Supervisors should have certain characteristics and adequate preparation for their roles. Yet, there are no well-educated experts knowing about the supervisor's role and responsibilities and how to train them. So, this research was conducted with the purpose of finding the factors affecting nursing supervisor training. This research is an inductive content analysis. Participants were 25 in number, consisting of nurses and supervisors in Shahid Sadoughi University hospitals. The participants were chosen by a purposive sampling method. Data collection was done by semi-structured interviews and reviewing documents. Data were analyzed using conventional content analysis. Findings included two main themes: Firstly, establishment of a supervisory infrastructure that includes "making the appointments and retention of supervisors, clarifying the duties and authority of supervisor, developing supervisory culture, specializing supervision, and conducting practice-based training" and secondly, comprehensive supervisory competencies that include "acquiring scientific, managing, communicative, professional, ethical, pedagogical, and supporting adequacy." Clinical supervisor has a major role in ensuring the quality of nursing care. This leads to improvements in patient care and nurses' personal and professional development. So, it is necessary that for effective supervision in nursing, first an infrastructure is provided for supervision and then the comprehensive competency of a supervisor is enhanced to apply effective supervision.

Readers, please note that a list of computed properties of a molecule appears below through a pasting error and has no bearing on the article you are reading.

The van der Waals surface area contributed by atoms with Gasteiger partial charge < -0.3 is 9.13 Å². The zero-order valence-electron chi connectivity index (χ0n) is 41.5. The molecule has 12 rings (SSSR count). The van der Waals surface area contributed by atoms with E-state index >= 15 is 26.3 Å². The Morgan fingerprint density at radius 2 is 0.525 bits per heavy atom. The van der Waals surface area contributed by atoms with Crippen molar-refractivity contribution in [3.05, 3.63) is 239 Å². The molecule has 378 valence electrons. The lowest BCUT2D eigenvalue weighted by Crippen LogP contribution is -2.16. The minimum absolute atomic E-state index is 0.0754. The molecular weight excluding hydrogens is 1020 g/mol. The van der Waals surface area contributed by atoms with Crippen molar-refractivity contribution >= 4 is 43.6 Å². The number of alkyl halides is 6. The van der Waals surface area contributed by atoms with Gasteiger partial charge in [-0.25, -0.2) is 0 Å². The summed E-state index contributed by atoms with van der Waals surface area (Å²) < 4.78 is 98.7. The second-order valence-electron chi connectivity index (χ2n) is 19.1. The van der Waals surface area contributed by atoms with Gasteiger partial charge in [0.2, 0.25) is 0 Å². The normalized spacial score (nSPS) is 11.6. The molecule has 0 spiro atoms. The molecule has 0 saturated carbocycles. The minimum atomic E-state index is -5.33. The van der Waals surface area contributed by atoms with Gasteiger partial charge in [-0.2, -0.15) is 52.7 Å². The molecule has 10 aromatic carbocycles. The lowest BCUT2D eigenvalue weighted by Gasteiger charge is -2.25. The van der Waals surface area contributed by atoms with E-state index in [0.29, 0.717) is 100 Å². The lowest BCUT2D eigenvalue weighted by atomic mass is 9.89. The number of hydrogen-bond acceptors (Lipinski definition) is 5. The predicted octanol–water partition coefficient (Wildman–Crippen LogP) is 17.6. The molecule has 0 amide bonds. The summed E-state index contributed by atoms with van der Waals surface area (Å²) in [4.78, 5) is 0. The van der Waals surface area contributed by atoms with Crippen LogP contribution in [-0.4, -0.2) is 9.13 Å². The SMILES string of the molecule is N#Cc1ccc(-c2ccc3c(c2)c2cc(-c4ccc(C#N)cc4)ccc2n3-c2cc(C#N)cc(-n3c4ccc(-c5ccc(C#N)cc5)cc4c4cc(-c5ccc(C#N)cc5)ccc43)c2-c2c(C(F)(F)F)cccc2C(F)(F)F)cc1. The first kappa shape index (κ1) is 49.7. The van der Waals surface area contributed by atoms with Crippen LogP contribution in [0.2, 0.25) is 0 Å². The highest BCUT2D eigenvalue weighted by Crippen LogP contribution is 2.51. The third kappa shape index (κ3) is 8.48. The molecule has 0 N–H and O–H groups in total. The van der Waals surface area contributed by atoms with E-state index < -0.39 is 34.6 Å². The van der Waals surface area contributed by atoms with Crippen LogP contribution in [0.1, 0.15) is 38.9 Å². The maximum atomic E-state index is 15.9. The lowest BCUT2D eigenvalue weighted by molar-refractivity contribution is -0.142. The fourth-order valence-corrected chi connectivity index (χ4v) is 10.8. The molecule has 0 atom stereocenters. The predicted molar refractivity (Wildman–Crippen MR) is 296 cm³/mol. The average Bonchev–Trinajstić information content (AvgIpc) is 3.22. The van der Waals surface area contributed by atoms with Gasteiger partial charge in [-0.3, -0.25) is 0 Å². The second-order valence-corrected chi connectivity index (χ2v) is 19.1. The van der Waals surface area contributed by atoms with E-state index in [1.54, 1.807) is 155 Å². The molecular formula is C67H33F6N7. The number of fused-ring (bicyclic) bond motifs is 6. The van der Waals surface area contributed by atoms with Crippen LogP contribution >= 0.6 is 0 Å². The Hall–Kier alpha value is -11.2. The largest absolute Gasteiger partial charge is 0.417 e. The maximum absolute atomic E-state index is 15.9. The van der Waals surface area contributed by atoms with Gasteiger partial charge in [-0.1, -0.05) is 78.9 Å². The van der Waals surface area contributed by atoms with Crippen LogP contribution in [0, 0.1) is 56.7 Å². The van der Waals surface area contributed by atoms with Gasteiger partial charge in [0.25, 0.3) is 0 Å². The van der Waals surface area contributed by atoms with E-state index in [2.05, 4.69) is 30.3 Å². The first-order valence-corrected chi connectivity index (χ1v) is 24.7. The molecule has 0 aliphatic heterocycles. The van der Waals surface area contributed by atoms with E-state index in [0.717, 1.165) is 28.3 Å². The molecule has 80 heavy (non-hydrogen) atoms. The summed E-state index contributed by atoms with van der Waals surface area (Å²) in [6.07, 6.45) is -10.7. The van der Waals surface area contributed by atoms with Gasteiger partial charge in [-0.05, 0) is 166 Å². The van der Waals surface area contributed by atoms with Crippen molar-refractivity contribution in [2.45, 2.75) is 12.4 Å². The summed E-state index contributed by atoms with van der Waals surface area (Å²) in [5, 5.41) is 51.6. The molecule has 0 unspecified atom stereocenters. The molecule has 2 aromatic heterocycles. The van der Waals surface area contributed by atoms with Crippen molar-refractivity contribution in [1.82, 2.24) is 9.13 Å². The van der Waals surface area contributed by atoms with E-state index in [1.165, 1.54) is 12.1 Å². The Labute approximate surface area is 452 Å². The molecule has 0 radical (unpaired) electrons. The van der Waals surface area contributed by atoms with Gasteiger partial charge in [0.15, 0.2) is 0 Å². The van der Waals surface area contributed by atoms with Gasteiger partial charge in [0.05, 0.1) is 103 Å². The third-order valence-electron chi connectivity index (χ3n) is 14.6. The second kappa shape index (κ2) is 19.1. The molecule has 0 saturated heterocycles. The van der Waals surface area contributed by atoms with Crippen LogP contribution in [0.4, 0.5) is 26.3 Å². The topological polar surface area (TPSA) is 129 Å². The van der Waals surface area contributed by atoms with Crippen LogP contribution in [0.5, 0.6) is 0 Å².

Pulerwitz, Julie; Hui, Wang; Arney, Jennifer; Scott, Lisa Mueller